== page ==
We have fallen in love with violence. Ketchup Violence I call it, because the victims get up after the shootings and appear next day on another eppy-sode, another video, another film. Except in real life, they really don’t. The shootings are real. The victims are really dead. And no, they don’t recover. Red blood is red blood and when we shed enough of it, and when the shock is violent enough, or the hit brutal enough, no, we don’t recover. Human blood is not ketchup spread on the french fries of old bones and recirculated later. It is ours, it is vital, and when it flows out, it does not flow back in.

Contrasts: the gentleness of the beginning, versus the harshness of the end. The hatred and tension that drives us on and on. Perhaps we should all join the army, for a year or two. “There’s no life like it.” We live in a bilingual country, at least, I do. “Pour ceux qui aiment la vie.” Or, as Socrates once said: “The unlived life is not worth examining.” So, join he armed forces: there’s no life like it. Pour ceux qui aiment la vie. Vietnam, Afghanistan, Iraq, Iran, Ukraine, Crimea, Yemen, Syria … where next, where ever next?

As Pink Floyd once said: Is there anybody out there?

Bullfight

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Bullfight

The above photo shows novillos, young bulls, on a bull farm in Salamanca, Spain, bred for the bull ring. They are tested in the farm’s private bull ring and the best and bravest are saved for the bull ring. A series of computer programs tests them at six month intervals to see if they are bull ring material.

Spain is divided on bull fighting with Catalonia banning the bullfight while Castilla and Andalusia are ardently in favor of the three, thousand year old tradition. The Spanish flag, in Castille, comes with a fighting bull, in the centre, replacing the coat of arms.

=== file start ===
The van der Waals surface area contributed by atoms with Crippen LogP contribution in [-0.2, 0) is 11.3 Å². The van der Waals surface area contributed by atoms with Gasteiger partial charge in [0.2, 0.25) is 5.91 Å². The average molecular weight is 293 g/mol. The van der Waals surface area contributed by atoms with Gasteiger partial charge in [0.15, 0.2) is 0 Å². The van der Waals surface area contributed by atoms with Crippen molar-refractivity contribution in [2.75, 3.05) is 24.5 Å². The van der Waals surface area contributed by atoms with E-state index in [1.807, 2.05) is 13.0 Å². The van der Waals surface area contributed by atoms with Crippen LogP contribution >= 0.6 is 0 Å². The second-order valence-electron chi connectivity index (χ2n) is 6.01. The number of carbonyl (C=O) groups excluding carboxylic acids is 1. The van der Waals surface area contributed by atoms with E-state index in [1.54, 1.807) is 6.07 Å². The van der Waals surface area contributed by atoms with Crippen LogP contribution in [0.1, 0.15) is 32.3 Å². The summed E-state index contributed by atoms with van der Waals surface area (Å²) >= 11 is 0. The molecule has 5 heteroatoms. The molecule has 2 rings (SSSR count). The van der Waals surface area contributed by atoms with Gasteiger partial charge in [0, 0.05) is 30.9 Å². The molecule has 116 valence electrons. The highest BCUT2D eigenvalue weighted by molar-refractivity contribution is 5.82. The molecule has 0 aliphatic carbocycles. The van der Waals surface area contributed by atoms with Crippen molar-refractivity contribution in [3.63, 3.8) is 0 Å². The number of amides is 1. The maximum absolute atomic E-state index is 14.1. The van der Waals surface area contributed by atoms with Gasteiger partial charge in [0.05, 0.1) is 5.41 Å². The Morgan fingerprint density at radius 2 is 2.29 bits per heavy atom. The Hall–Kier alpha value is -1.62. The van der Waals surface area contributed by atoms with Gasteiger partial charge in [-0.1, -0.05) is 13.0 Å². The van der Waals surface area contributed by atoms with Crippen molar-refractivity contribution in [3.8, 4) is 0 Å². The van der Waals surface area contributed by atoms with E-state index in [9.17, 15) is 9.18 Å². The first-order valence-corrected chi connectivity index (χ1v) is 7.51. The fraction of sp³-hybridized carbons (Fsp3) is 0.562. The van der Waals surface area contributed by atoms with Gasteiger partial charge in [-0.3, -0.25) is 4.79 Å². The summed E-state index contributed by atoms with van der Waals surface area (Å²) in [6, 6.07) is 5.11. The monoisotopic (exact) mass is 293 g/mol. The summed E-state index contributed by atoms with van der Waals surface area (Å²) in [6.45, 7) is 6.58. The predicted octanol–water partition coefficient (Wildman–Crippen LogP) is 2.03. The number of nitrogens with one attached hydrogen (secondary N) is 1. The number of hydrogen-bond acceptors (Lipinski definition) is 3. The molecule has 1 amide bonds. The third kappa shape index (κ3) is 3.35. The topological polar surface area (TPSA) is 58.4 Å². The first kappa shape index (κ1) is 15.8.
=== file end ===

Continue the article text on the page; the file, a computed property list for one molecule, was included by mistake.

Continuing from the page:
Many opinions exist abut bullfighting, bull running, and the whole tradition of blood sports. I will not state my position. But I will leave you with a piece of flash fiction, perhaps a short story. Each of you, if you wish, may play the game, click on the Bullfighting link, and decide for yourselves where you, and I, stand. Warning: not for the faint of heart … go on, be brave, remember the toros bravos who have perished in the ring.

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Los Toros de Guisando, mentioned in the Quixote, prehistoric stone bulls, verracos, Celtic carvings from the Province of Avila, Spain. The Roman legions carved their names into these stone bulls. Below, a modern bull, also from the province of Avila. I must, at this point, mention my friend Juanra, who took me to see these monuments and encouraged my interest in his wonderful province. Juanra, te lo agradezco, no sabes cuanto.

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Keys

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Keys

“Thirty-four doors and a key for each door,
sometimes two, and that’s only for the outside.
No master keys back then. A key for each lock,
if you please, and each door locked every night.
It’s still quite the task, a real responsibility. They
kept a turnkey, in those days, a full-time employee
whose job was to keep the keys and remember
which key fitted each door. Was it a double turn,
a single turn, a dead-bolt? The turnkey knew them
all. He also understood the interior doors and had
to wind the clocks, open and close cabinets, cloak
rooms, kitchens, desks, cupboards, drawers.

Others kept their own keys, and we often dismiss
them as lackeys, especially if they were black,
but they held the key to everything. Locksmiths
too, they could remove locks, take them apart,
cut keys, no job for a flunky. It took a smart man
to be a turnkey. He needed training, patience,
skills, knowledge, strength. Huge railway keys:
he knew how to look after them as well. Have you
seen the size of those old, brass carriage keys?”